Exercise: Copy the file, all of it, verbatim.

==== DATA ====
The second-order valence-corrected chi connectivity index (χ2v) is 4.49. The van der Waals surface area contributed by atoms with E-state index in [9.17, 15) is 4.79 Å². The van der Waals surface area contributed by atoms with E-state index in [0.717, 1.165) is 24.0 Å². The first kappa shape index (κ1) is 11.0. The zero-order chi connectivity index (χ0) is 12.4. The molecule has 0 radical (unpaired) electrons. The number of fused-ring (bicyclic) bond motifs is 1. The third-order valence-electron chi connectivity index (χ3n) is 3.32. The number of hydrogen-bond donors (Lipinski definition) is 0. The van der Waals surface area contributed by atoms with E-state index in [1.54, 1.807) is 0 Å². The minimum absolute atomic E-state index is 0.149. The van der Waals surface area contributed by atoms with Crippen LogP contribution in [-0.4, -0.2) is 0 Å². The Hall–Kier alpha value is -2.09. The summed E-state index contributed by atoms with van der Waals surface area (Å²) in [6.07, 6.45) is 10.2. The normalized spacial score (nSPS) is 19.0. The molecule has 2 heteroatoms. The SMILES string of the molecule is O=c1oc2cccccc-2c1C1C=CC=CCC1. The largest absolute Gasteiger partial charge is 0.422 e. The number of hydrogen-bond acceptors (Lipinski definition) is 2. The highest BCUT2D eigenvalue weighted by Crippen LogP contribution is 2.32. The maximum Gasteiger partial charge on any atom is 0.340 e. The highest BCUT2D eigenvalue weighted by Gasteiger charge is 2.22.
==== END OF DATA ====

The second-order valence-corrected chi connectivity index (χ2v) is 4.49. The van der Waals surface area contributed by atoms with E-state index in [9.17, 15) is 4.79 Å². The van der Waals surface area contributed by atoms with E-state index in [0.717, 1.165) is 24.0 Å². The first kappa shape index (κ1) is 11.0. The zero-order chi connectivity index (χ0) is 12.4. The molecule has 0 radical (unpaired) electrons. The number of fused-ring (bicyclic) bond motifs is 1. The third-order valence-electron chi connectivity index (χ3n) is 3.32. The number of hydrogen-bond donors (Lipinski definition) is 0. The van der Waals surface area contributed by atoms with E-state index in [1.54, 1.807) is 0 Å². The minimum absolute atomic E-state index is 0.149. The van der Waals surface area contributed by atoms with Crippen LogP contribution in [-0.4, -0.2) is 0 Å². The Hall–Kier alpha value is -2.09. The summed E-state index contributed by atoms with van der Waals surface area (Å²) in [6.07, 6.45) is 10.2. The normalized spacial score (nSPS) is 19.0. The molecule has 2 heteroatoms. The SMILES string of the molecule is O=c1oc2cccccc-2c1C1C=CC=CCC1. The largest absolute Gasteiger partial charge is 0.422 e. The number of hydrogen-bond acceptors (Lipinski definition) is 2. The highest BCUT2D eigenvalue weighted by Crippen LogP contribution is 2.32. The maximum Gasteiger partial charge on any atom is 0.340 e. The highest BCUT2D eigenvalue weighted by Gasteiger charge is 2.22.